McCain graduated 894 of 899 in his class at the Naval Academy & Joe Biden graduated 76th (79th by some records) of 85 students in law school.

Obama’s brother-in-law Konrad Ng is a Canadian citizen. He and Obama’s sister Maya are Buddhists.

Having stopped many times at SOTB in my travels, many recent US economy policy decisions make a lot more sense.

OMG, I just realized… yeah, I know that place also. I don’t know if it’s still this way, but it used to have signs advertising it literally all the way to New England, each one a little different and all with a cartoon Mexican [sombrero and burro and all] and the mileage. Things like “No Cucarachas here! 400 More Miles to South of the Border!” “Take Your Siesta with us- 150 More Miles to South of the Border!”, then when you got within 50 miles or so they started coming every mile and then every few hundred feet. By the time you got there you absolutely HAD to stop, no questions about it, to see what all the signs were about!

I remember buying a set of round playing cards there, which when I was a kid I thought were super cool, but almost impossible to shuffle. My mother bought a gag gift T-shirt for my brother of a sad faced frog sitting on a toilet saying “I’m so happy I could shit…” (this was about 1980, when that was racier), but then wouldn’t give it to him for fear [knowledge?] he’d actually wear it in public.
And welcome back Sean!

Often, a small slice
Of obscure information,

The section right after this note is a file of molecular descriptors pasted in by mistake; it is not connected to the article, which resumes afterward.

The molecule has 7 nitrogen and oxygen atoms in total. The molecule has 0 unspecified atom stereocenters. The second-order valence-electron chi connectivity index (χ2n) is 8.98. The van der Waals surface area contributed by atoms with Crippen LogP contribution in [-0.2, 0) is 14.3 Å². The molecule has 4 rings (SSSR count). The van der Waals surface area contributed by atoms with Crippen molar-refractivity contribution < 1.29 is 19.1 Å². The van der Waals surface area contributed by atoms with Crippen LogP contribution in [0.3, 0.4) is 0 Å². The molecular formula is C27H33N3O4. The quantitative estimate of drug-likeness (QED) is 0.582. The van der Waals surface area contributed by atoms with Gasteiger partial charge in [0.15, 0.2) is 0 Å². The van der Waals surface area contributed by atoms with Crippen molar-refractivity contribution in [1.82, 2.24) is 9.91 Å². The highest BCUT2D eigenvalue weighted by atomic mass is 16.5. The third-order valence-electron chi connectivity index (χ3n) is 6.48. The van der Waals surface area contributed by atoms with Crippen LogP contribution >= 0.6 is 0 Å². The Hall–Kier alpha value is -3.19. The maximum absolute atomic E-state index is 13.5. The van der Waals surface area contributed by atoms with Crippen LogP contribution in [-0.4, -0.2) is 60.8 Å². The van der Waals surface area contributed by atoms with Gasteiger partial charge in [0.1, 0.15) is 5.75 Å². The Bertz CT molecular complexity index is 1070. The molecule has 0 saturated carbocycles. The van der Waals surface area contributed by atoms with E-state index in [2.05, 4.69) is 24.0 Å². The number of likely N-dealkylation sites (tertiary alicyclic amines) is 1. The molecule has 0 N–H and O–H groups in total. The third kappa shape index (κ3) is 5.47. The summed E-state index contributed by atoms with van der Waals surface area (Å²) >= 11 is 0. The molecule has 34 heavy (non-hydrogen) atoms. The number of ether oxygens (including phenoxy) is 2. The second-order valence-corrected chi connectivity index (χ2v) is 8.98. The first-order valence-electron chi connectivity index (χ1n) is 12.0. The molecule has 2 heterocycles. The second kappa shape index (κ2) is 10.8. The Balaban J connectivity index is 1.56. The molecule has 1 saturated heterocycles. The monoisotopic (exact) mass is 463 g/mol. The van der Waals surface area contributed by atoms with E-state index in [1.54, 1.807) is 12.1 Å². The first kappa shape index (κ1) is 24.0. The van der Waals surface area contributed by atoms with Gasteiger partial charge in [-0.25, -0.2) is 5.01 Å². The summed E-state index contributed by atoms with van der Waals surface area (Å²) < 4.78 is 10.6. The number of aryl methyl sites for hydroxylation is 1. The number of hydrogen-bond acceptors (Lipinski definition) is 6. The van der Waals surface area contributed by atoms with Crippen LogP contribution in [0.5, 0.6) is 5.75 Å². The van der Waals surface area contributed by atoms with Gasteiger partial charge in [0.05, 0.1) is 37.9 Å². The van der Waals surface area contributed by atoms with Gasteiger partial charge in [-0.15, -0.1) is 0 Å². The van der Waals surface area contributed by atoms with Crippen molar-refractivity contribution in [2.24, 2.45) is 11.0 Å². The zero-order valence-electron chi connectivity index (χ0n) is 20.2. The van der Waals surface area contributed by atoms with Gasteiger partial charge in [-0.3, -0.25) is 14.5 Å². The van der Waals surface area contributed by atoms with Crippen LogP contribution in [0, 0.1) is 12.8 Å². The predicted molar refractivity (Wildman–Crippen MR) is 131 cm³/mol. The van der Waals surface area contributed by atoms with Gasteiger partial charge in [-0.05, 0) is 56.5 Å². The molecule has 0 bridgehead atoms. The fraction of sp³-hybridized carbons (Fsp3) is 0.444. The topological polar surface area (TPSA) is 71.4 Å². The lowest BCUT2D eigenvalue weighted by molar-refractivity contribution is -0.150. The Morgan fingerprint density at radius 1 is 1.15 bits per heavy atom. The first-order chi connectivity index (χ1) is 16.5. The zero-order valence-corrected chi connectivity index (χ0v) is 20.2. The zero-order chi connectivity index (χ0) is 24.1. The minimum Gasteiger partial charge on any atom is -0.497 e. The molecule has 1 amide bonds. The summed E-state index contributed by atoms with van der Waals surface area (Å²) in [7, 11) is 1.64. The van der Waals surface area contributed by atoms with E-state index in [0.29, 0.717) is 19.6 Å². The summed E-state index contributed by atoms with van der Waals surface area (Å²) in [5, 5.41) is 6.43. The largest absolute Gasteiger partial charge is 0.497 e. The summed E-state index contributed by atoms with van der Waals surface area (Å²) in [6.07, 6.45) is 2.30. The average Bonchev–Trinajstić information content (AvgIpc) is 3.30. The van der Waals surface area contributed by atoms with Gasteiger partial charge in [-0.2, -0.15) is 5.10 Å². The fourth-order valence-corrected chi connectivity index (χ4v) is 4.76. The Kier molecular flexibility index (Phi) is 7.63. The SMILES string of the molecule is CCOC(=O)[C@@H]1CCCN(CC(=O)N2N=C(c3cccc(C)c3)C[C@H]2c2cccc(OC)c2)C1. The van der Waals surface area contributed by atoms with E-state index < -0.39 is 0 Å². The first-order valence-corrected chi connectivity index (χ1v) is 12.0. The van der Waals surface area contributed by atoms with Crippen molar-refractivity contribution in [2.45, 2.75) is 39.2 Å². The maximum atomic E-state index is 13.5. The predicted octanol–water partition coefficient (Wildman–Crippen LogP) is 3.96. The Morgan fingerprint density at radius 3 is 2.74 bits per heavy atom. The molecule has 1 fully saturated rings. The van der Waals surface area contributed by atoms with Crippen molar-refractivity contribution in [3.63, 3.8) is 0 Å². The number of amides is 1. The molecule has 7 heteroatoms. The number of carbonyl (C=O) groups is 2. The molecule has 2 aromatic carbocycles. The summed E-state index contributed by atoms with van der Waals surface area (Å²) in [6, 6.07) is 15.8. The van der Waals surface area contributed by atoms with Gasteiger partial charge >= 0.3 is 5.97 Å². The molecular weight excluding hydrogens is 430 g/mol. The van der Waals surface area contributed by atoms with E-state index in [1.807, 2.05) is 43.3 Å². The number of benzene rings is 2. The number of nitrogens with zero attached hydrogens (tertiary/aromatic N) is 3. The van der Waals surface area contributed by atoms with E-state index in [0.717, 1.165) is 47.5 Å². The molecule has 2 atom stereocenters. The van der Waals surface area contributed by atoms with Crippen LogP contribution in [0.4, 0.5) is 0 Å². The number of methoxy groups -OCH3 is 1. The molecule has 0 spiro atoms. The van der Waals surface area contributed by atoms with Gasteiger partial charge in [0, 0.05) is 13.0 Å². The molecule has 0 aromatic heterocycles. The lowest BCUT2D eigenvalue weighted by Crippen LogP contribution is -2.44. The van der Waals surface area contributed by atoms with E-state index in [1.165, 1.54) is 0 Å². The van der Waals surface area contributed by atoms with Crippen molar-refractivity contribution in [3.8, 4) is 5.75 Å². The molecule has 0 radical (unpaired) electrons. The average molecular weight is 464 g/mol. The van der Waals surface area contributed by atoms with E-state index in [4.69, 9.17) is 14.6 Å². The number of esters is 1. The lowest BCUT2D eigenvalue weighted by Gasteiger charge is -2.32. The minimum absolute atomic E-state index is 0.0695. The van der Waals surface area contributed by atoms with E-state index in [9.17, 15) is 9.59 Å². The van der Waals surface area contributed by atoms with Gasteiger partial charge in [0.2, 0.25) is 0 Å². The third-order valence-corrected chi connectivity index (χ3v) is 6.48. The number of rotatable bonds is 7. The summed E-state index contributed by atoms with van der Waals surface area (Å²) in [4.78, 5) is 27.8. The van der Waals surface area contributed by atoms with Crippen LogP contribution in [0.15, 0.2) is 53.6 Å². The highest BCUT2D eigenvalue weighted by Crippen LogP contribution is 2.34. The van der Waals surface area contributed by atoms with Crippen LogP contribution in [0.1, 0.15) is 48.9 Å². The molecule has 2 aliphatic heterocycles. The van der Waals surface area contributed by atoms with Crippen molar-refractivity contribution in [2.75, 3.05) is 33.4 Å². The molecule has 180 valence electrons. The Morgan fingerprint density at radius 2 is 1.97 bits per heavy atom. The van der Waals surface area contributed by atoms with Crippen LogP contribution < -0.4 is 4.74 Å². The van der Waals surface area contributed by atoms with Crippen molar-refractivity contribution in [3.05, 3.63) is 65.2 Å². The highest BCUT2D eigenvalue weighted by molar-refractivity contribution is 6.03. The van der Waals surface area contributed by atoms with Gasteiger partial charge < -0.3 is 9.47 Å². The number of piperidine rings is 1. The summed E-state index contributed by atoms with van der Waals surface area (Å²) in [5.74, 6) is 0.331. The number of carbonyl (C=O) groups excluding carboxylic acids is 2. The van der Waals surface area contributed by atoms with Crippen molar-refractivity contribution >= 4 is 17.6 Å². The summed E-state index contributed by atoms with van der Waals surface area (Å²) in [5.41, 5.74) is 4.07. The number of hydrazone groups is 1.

Fills us with insight.

Opened today’s paper and read a fascinating bit on McCain’s family ties to Mississippi. His mom’s side of the family first settled in northeast Mississippi in the late 18th century. His dad’s side of the family (originally from Scotland) came to Mississippi in the mid-1800’s.

Sen. McCain’s great- great- grandfather, William Alexander McCain, died during the Civil War in 1863. At his death, he owned a 2,000-acre plantation in Tallahatchie County known as Teoc.

Blues legend “Mississippi” John Hurt was later born at Teoc.

The first John Sidney McCain was also born at Teoc (1851). He served as sheriff of Carroll County.

Sen. McCain’s great-great uncle, Henry Pickney McCain, retired as a Major General in the U.S. Army. Camp McCain, the Mississippi Army National Guard training site in Grenada Co. is named after him (some say all of the “Fighting McCains”, as the whole clan is known for career military men).

In addition to training U.S. Army troops, Camp McCain served as a POW camp for German soldiers during WWII (one of 4 in Miss.). At the height of its POW camp status, it held more than 7,500 German prisoners.

I had no idea. I’ve never even heard any of this mentioned - and that’s surprising to me, as many McCain lovers as I run into here.

Indianola, Texas was the largest port on the Texas coast until a couple of hurricanes destroyed it in the second half of the 19th Century. In the 1890s, Isaac Cline, chief meterologist for the US Weather Bureau in Galveston, dismissed the idea of a hurricane causing damage to Galveston. In an article in the city’s paper, he called the idea “an absurd delusion.”

After Galveston was destroyed by the 1900 Storm, Cline claimed that he had run up and down the beach as the storm approached, urging people to seek shelter, but no one would corroborate his story. People bitterly referred to the 1900 Storm as Isaac’s Storm. A year after the storm, the Weather Bureau’s office moved to New Orleans, and Cline moved with it.